And what anyone needs for dreaming is room to explore. “In This is Sadie, it is pretty easy to draw a direct line between boredom and creativity,” writes O’Leary on her blog, underlining the importance of giving kids the opportunity to make their own play, to dream their way into all kinds of stories—the mermaid, the boy raised by wolves, and “the hero in the world of fairy tales.”
“The days are never long enough for Sadie. So many things to make and do and be.”
May 14, 2015
Mad Men ends on Sunday, after years and years, and in tribute to my favourite show, I’ve picked a picture book this week with a similar aesthetic. I think Betty Draper even owned that station wagon exactly. Drive: A Look at Roadside Opposites is the second book by Kellen Hatanaka, whose Work: An Occupational ABC was on my Hipster Picture Book list last year. While this new book is similarly focussed on design, it’s got more of a narrative, and I like it even better than the first one.
Drive is the story of a journey toward a summer holiday, from the city to the country, and therefore a natural setting for I-spying opposites. The car is packed with summer things—a barbecue and beach balls—and we can only imagine the Are We There Yets? before they finally arrive.
But in the meantime, there is looking out the window. Big, small. Above, below. Winding roads and straight ones.
With all of these Don Draper is actually DB Cooper rumours, this page seems particular eerie.
The illustrations are fantastic, full of funny and interesting details. We particularly like the dinosaurs bones under the mountain in the image below. As with his previous book, Hatanaka plays up the unexpected—I love the “Worm’s Eye View” that opens up into a four page spread of “Bird’s Eye View”, the world spread out below, patchwork fields and the winding road, the car viewed straight down on the roof-rack.
At the end, there is a map, a dotted line tracing the journey from place to place and suddenly the whole thing all comes together—the same story from another perspective.
Drive would be an excellent book to take on the road (perhaps along with See You Next Year?), giving a young reader lots to look at when there’s nothing to see out the window, and perhaps inspiring her to look again and closer at the weird and wonderful world whizzing by outside.
- For more on Mad Men and children’s books, see my post, “What Sally Draper Must Have Been Reading“
May 7, 2015
It’s been over forty years since Dennis Lee invented Canadian children’s literature with the publication of Alligator Pie, following it up with Garbage Delight, The Ice Cream Store, and Jelly Belly, books that have moved seamlessly from my childhood to my children’s, so that we all know Suzy Grew a Moustache, In Kamloops, and Hugh Hugh at the age of two, who built his house in a big brown shoe. Combining the rhythms and touchstones of Mother Goose rhymes with contemporary references (and ones more charmingly dated—I’m thinking the rhyme that mentions Eatons, Simpsons and Honest Ed’s) and unabashed Canadiana and Toronto-Centrism, Dennis Lee has provided most Canadians with their poetic foundations.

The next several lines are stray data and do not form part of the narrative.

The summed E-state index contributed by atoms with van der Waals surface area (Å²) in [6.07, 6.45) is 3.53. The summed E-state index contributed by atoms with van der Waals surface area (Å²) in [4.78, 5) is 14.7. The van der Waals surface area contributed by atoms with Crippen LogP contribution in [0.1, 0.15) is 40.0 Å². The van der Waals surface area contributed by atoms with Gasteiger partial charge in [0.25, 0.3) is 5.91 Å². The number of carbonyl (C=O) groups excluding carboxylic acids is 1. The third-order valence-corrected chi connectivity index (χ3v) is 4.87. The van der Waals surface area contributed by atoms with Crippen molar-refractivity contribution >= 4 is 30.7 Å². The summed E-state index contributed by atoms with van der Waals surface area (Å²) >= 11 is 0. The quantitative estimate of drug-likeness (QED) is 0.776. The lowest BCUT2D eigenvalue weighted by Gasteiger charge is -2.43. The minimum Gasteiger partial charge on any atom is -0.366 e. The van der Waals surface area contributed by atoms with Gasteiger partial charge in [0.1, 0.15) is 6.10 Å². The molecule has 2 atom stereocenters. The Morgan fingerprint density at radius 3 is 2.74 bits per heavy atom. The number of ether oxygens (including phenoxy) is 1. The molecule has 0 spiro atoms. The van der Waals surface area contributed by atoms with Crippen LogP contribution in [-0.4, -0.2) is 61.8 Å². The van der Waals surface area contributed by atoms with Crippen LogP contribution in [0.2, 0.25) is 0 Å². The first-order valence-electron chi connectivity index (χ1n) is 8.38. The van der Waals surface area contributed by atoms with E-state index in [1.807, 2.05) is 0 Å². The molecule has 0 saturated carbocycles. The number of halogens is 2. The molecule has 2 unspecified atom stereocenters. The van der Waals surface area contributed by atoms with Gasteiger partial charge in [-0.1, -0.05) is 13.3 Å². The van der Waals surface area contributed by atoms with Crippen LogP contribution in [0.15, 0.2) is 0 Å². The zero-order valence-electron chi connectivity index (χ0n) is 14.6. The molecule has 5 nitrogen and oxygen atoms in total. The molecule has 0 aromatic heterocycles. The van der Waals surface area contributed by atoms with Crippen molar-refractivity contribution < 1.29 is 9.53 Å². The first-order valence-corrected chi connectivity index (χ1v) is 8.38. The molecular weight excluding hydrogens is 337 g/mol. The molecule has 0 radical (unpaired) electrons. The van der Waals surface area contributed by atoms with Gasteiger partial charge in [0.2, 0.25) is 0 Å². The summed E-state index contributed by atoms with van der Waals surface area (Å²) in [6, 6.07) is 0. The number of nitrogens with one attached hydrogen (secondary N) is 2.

And here it is: his latest collection, Melvis and Elvis, is just as good as all the rest.
How does he do it? How has he not yet run out of rhymes? How can something so simple keep seeming so fresh? How can we read a poem that begins, “Mary McGregor/ McGuffin McGee/ Went for a ride/ On the TTC.” and immediately feel as though we’ve always known the poem by heart? How “Is Your Nose Too Small?” (to the tune of “Do Your Ears Hang Low?) so perfectly hilarious? And the collection too with its mix of poems that are tender (“Sleeping With Bears”) and others slightly gross (“In Cabbagetown,” with its exploding bellies) and others naughty (one poem about a stinky friend, and another that ends, “And pounding on your head all night/ Was fun. But very impolite.”). Plus there is a poem about dinosaurs. With a poem about dinosaurs, you can never go wrong.
Dennis Lee is so respectfully and intelligently silly, and so much of the delight of his work comes from words themselves. Because is there anything more fun than rhyming pony with macaroni? Never mind that Yankee Doodle has been doing it for centuries, but in Lee’s “When I Woke Up,” one is reminded of the point of it all. And his rhymes are perfectly complemented by Jeremy Tankard’s illustrations, which seem to combine the otherworldliness (and psychedelic feel) of Frank Newfield’s illustrations for Lee’s first two children’s books, but investing them with far more kid appeal. Returning to the book over and over again, an overarching narrative becomes apparent involving Elvis the Elf and Melvis the Monster of the title, and in the book’s final poem, all the characters from the previous pages assemble to sing a song together, and we delighted in recognition.
May 6, 2015
“What a book to discover in a Yorkshire cafe. I want to steal it. No??” I tweeted a couple of weeks ago, delighted to have encountered this wonderful Canadian picture book on a day trip to Ilkley. And I do have a demonstrated history of bibliokleptomania; but no, I determined. The Toast House Cafe in Ilkley was a lovely spot, a worthy home for Windy, I decided. So I left it there for someone else to come across.